Older store formats, whether Dixons, Currys, or even rivals such as Comet, were indistinguishable and chaotic, says O'Keeffe. Now the scene has changed, with Dixons Retail leading the charge, he claims.
The Dixons fascia migrated online from the high street in 2006, and at Currys and PC World the gadgets have been 'freed', with demonstration models on show and customers encouraged to try them out. Entertainment equipment can also be set up to simulate home viewing or listening.
Despite this, O'Keeffe says that continued investment has enabled the group to maintain market share, despite profit falls. The percentage of people citing Currys as their main electrical retailer, for example, rose from 22% to 22.8% in the year to March, according to Datamonitor. The rest of the market had mixed fortunes, with Argos and Comet losing share, and Tesco and John Lewis remaining flat. Amazon, Asda and eBay all boosted their market shares, although combined, these three retailers account for only about half that of Currys.
O'Keeffe admits that the group would be in a dire position had it not carried out its store revamps. 'We are coming out of the situation with a fit-for-purpose estate.'
While people may cut back on expensive items, he maintains that if they do spend, they are likely to do so at Currys. There is some evidence for this: while Dixons Retail's sales dipped 2% over the Christmas period, this was better than Comet's 7.3% fall. Newcomer Best Buy, meanwhile, has just eight UK stores, but ongoing investment means these will make a loss of about £50m by year-end, according to Best Buy Europe's co-owner, Carphone Warehouse.
Although marketers are often reluctant to talk about rivals to journalists, O'Keeffe matter-of-factly claims that neither Best Buy nor Comet will come close to Dixons' performance this year. 'Draw your own conclusions - see where our competitors are,' he says. '(Ours) are destination stores, and we are proud to show them off. I take my kids in at weekends.'
A further 60 stores will be converted by Christmas and another 15 to 20 megastores opened, so revamped and new stores will account for 70% of UK turnover, he adds.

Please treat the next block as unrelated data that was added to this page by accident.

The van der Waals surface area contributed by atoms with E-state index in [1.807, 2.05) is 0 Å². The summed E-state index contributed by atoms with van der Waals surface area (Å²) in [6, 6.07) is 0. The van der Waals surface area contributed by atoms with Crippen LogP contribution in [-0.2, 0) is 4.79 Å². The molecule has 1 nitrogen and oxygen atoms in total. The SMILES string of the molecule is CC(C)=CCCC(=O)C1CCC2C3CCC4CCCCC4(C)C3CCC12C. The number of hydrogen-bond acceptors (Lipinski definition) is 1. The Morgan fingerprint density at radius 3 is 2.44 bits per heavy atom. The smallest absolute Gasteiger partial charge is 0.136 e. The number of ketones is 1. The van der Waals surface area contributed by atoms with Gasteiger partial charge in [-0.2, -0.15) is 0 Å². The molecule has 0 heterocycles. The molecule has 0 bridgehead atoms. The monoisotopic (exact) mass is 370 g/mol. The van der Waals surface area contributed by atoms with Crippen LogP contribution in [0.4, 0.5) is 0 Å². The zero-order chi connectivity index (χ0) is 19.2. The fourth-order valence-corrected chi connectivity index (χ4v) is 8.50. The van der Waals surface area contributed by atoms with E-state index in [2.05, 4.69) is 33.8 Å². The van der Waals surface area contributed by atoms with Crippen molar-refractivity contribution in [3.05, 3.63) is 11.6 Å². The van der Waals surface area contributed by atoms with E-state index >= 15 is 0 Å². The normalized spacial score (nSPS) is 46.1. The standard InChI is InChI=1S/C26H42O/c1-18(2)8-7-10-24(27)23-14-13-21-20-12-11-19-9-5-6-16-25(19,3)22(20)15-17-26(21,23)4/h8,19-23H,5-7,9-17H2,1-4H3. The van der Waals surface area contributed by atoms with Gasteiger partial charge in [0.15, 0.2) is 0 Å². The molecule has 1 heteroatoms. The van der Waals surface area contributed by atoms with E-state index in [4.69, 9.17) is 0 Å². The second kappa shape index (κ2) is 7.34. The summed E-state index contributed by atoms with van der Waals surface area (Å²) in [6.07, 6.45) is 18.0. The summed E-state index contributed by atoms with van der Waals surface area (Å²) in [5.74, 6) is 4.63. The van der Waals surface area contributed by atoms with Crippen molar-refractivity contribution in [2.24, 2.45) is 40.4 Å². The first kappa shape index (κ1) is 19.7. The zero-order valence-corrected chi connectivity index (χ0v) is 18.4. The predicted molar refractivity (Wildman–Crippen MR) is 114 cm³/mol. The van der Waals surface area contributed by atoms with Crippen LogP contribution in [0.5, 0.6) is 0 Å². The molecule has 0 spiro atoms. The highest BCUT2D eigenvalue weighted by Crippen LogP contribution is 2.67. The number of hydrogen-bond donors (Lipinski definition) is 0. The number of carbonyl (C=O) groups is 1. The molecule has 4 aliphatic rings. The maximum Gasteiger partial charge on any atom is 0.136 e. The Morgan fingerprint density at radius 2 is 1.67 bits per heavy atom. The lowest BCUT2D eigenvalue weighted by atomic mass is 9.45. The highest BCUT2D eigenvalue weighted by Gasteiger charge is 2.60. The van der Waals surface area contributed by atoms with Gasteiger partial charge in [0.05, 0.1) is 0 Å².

Another change is the soft-launch of the Knowhow brand, replacing the Tech Guys. This extends service to repair, after-sales care, advice and installation for all electrical products, run from a central warehouse.
Knowhow will feature in campaigns for the Dixons' brands, including the next in the Star Wars series. It was O'Keeffe who signed the deal with Lucasfilm. The idea came via a visit by Maurice Saatchi, who, says O'Keeffe, spent hours in a new-format store and was 'blown away'. 'The ads have performed incredibly well, conveying so much about the brand,' he adds.
While Dixons faces challenges from online and high-street rivals, O'Keeffe believes he has been successful in building a strong foundation for better things ahead, and seems committed to completing the journey he has started at Dixons.
1994: Marketing manager, Benson & Hedges
1994-1999: Brand director, Carlsberg
1999-2007: Director, personal and small business marketing, rising to
global brand director, Orange
2007-present: Marketing director, Dixons Retail
Family: Married with two children
Lives: St Albans
Cars: BMW 5-series; 'old' Porsche
Favourite gadget: Apple iPad
Favourite app: Sky Sports
Supports: Tottenham Hotspur
Likes: Rock music and playing squash
This article was first published on marketingmagazine.co.uk